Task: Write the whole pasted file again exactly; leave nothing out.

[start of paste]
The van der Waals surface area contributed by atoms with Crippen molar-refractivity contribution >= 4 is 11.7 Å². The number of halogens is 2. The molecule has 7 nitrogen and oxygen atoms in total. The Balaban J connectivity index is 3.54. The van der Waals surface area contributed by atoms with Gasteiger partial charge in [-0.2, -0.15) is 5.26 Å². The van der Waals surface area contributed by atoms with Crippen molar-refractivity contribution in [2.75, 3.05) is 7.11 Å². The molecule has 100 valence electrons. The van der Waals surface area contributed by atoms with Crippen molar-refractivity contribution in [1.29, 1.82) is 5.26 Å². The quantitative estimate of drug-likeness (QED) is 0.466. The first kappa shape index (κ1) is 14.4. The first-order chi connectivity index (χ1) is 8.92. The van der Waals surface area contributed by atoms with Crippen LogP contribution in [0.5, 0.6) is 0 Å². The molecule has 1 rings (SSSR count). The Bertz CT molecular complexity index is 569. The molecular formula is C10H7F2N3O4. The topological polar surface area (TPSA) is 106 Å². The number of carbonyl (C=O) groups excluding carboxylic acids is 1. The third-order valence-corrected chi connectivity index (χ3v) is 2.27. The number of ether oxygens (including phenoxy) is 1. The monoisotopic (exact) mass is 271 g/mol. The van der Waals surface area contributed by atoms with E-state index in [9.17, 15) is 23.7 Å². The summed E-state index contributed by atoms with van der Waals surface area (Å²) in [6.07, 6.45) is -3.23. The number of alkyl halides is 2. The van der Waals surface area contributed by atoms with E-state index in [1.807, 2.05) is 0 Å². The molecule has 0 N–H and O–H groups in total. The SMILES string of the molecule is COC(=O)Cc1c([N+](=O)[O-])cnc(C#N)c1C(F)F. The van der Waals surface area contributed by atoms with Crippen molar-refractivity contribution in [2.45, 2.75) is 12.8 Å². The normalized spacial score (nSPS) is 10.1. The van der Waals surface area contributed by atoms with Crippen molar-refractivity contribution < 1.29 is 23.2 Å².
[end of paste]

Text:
The van der Waals surface area contributed by atoms with Crippen molar-refractivity contribution >= 4 is 11.7 Å². The number of halogens is 2. The molecule has 7 nitrogen and oxygen atoms in total. The Balaban J connectivity index is 3.54. The van der Waals surface area contributed by atoms with Gasteiger partial charge in [-0.2, -0.15) is 5.26 Å². The van der Waals surface area contributed by atoms with Crippen molar-refractivity contribution in [2.75, 3.05) is 7.11 Å². The molecule has 100 valence electrons. The van der Waals surface area contributed by atoms with Crippen molar-refractivity contribution in [1.29, 1.82) is 5.26 Å². The quantitative estimate of drug-likeness (QED) is 0.466. The first kappa shape index (κ1) is 14.4. The first-order chi connectivity index (χ1) is 8.92. The van der Waals surface area contributed by atoms with Crippen LogP contribution in [0.5, 0.6) is 0 Å². The molecule has 1 rings (SSSR count). The Bertz CT molecular complexity index is 569. The molecular formula is C10H7F2N3O4. The topological polar surface area (TPSA) is 106 Å². The number of carbonyl (C=O) groups excluding carboxylic acids is 1. The third-order valence-corrected chi connectivity index (χ3v) is 2.27. The number of ether oxygens (including phenoxy) is 1. The monoisotopic (exact) mass is 271 g/mol. The van der Waals surface area contributed by atoms with E-state index in [9.17, 15) is 23.7 Å². The summed E-state index contributed by atoms with van der Waals surface area (Å²) in [6.07, 6.45) is -3.23. The number of alkyl halides is 2. The van der Waals surface area contributed by atoms with E-state index in [1.807, 2.05) is 0 Å². The molecule has 0 N–H and O–H groups in total. The SMILES string of the molecule is COC(=O)Cc1c([N+](=O)[O-])cnc(C#N)c1C(F)F. The van der Waals surface area contributed by atoms with Crippen molar-refractivity contribution in [2.45, 2.75) is 12.8 Å². The normalized spacial score (nSPS) is 10.1. The van der Waals surface area contributed by atoms with Crippen molar-refractivity contribution < 1.29 is 23.2 Å².